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HIPAA Final Rule: Modified Privacy Rule Definition–Marketing

March 1, 2013.  Today, we continue to examine definitions pertaining to the HIPAA Privacy Rule, for which we shall begin to examine modifications next week. Today’s definition is marketing, as modified in the Final Rule:  Modifications to the HIPAA Privacy, Security, Enforcement, and Breach Notification Rules Under the Health Information Technology for Economic and Clinical Health Act [HITECH Act] and the Genetic Information Nondiscrimination Act; Other Modifications of the HIPAA Rules, which was published in the Federal Register on January 25, 2013.  The effective date of the Final Rule is March 26, 2013, and covered entities and business associates must comply by September 23, 2013.

Here are excerpts from the relatively lengthy discussion in the Final Rule at 78 Federal Register 5595-5597 related to the modifications to the definition of marketing from the Notice of Proposed Rule Making (NPRM), followed by the Final Rule definition of marketing:

“The final rule significantly modifies the proposed rule’s approach to marketing by requiring authorization for all treatment and health care operations communications where the covered entity receives financial remuneration for making the communications from a third party whose product or service is being marketed. …  We acknowledge that the distinction between what constitutes a treatment versus a health care operations communication may be difficult to make with precision in all cases, placing covered entities at risk for violating the authorization requirement for marketing communications. We, therefore, believe that requiring authorizations for all subsidized communications that market a health related product or service is the best policy. Such a policy will ensure that all such communications are treated as marketing communications, instead of requiring covered entities to have two processes in place based on whether the communication provided to individuals is for a treatment or a health care operations purpose. …

“We adopt the term ‘‘financial remuneration’’ and its definition as proposed without modification in the final rule. Most commenters were generally satisfied with the proposed use of the term and its definition. There was, however, some confusion among commenters as to what constitutes direct or indirect payment from or on behalf of a third party. We clarify that under this provision direct payment means financial remuneration that flows from the third party whose product or service is being described directly to the covered entity. In contrast, indirect payment means financial remuneration that flows from an entity on behalf of the third party whose product or service is being described to a covered entity.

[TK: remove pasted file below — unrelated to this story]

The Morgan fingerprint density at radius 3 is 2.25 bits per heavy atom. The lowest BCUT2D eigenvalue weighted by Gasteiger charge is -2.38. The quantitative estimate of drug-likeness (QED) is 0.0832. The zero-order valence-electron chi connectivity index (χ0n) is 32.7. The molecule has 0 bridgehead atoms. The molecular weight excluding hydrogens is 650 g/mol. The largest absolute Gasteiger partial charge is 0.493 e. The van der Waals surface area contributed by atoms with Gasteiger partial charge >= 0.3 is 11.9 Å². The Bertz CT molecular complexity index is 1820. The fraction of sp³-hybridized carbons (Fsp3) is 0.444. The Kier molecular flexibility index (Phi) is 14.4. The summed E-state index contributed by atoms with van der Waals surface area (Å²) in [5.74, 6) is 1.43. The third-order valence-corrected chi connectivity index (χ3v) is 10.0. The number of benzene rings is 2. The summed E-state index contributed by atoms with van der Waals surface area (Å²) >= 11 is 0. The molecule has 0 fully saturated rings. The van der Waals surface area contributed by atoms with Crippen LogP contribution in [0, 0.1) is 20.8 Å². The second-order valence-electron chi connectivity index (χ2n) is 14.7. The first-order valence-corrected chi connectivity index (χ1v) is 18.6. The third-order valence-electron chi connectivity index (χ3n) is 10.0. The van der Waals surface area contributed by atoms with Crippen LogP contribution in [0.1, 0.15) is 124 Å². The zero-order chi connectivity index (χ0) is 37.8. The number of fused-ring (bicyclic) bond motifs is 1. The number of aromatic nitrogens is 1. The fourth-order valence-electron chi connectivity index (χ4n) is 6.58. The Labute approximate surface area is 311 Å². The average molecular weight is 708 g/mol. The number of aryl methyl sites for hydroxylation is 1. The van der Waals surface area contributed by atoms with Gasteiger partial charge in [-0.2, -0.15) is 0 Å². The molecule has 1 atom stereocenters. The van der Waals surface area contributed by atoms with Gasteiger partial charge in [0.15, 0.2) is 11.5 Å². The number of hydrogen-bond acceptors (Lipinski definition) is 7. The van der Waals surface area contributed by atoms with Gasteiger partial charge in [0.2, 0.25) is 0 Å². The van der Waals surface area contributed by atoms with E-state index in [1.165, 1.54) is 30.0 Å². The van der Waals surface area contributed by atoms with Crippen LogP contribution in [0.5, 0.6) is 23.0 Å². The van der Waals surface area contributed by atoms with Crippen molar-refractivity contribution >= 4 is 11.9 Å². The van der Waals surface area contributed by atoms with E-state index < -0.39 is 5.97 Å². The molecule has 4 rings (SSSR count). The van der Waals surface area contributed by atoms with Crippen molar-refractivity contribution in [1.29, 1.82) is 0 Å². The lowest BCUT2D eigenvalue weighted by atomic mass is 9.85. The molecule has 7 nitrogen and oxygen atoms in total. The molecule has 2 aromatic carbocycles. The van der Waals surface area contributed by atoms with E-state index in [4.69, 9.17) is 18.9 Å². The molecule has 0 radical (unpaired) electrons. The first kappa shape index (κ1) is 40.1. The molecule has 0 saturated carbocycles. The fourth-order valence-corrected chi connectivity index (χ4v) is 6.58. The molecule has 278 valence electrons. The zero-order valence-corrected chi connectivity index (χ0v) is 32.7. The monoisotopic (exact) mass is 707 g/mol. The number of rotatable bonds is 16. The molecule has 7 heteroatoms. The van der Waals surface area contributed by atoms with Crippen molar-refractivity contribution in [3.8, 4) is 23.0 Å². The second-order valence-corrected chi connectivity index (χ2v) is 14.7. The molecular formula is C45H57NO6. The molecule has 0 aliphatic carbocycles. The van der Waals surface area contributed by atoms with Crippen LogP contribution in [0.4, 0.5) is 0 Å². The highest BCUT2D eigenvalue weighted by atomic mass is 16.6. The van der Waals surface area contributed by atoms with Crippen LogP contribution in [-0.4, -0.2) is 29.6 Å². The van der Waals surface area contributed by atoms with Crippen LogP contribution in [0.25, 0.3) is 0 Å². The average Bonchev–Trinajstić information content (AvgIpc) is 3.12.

“We also clarify that where a business associate (including a subcontractor), as opposed to the covered entity itself, receives financial remuneration from a third party in exchange for making a communication about a product or service, such communication also requires prior authorization from the individual. …  Thus, individual authorization also must be obtained if a business associate is to send these communications instead of the covered entity.

“We also confirm, in response to comments, that the term ‘‘financial remuneration’’ does not include non-financial benefits, such as in-kind benefits, provided to a covered entity in exchange for making a communication about a product or service. Rather, financial remuneration includes only payments made in exchange for making such communications. In addition, we continue to emphasize that the financial remuneration a covered entity receives from a third party must be for the purpose of making a communication and such communication must encourage individuals to purchase or use the third party’s product or service. If the financial remuneration received by the covered entity is for any purpose other than for making the communication, then this marketing provision does not apply. For example, if a third party provides financial remuneration to a covered entity to implement a program, such as a disease management program, the covered entity could provide individuals with communications about the program without obtaining individual authorization as long as the communications are about the covered entity’s program itself. There, the communications would only be encouraging individuals to participate in the covered entity’s disease management program and would not be encouraging individuals to use or purchase the third party’s product or service.